Jobs of the future – discussions at the BVL conference

“Digitalization meets Reality”: That’s the slogan of this year’s BVL conference. And indeed, the companies attending are presenting a wealth of digital solutions and services. There can be no doubt: Germany’s logistics companies have long been in a state of digital upheaval. However, the question of how digitalization is influencing jobs in the industry (from dispatchers to drivers) is not really being answered here either.

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The issue is driving the industry forward. Digitalization is all well and good, but what does it mean for our jobs? Longstanding, successful business models and working methods are being put to the test. How is digitalization changing the working world of logistics? And what does modern training look like? Working digitally and agilely – this raises questions about the skills of managers and employees. How can the requirements in the process of change and for new business models be implemented with the existing workforce?

New job profiles

In the forum titled “Brave New Working World?”, representatives of various companies and the German Chamber of Commerce and Industry (DIHK) discussed the job profiles of the future. Simon Grupe of the German Chamber of Commerce and Industry (DIHK) pointed out how complex the subject of training is. “Which digital skills will people need in the future?” he asked. According to a survey by the DIHK, half of the companies surveyed were unable to determine the content or specifics of the consequences of digitalization for the qualification requirements of their employees. At best, it’s clear what constitutes digital skills among employees: the ability to communicate, self-management, critical evaluation, and collaboration.

Simon Grupe, DIHK

“Half of the companies are unable to determine the content or specifics of the consequences of digitalization for the qualification requirements of their employees.”

Using the examples of three job profiles, Grupe explained how the Chamber currently reacts to new training requirements. For example, as of this year, there is a new occupation that requires training: the e-commerce businessman. “The old job descriptions don’t fit anymore,” said Grupe.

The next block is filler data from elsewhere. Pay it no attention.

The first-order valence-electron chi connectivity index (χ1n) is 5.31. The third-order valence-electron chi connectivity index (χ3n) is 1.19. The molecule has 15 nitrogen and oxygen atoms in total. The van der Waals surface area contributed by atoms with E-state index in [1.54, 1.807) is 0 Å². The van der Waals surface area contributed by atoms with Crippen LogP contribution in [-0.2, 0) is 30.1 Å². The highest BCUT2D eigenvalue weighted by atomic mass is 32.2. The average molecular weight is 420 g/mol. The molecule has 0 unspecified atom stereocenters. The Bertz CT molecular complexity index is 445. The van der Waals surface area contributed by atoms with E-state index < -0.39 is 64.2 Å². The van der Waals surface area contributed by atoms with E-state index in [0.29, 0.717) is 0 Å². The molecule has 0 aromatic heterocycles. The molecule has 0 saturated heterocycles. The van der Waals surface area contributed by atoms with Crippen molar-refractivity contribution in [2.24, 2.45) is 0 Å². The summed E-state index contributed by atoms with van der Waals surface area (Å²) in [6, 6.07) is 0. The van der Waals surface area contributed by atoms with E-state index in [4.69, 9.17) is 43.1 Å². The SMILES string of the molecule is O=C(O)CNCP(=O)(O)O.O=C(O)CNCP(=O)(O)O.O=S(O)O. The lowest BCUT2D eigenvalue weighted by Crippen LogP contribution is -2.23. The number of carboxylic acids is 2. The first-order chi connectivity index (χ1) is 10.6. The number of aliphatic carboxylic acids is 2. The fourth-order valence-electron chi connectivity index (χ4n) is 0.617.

There’s new content in metal and electrical occupations. However, they would have to be formulated to be open to new technology in such a way that training will still be up-to-date in ten to twenty years. And then there are the IT professions that have been around for about 20 years. Content would be reformulated here too. In doing so, it is important to integrate new content and not simply attach it to existing content.

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Cultural change in the companies

The companies found the DIHK’s approach too slow. Markus Köhler, Senior HR Director for Microsoft Germany and Member of the Management Board, spoke of a true cultural change in his company. “We hire employees based on their potential, with less emphasis on what they did previously,” said Köhler. This allows employees to react quickly and flexibly to new requirements in their areas of activity.

Christoph Mangelmans, Member of the Management Board of Fiege Logistik Stiftung, emphasized the necessity to involve employees in digitalization processes in order to help them develop further professionally.

“#DLK18: Germany is way ahead of the rest of the world in terms of training. But how can digital skills be taught? Or is the training system at a tipping point?“

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Finally, Dr. Kerstin Höfle, Head of Technology Management at Körber Logistics Systems, asked whether it would would be better to leave the training to the companies to make it possible to react to digital change better and more quickly.
This was, however, rejected by all participants in the audience. It may be the case that the industry is suffering from a shortage of skilled workers, and logistics jobs requiring training are not very attractive when compared to other jobs. But nobody seriously wants to shake the proven German training system, with its often well-qualified graduates.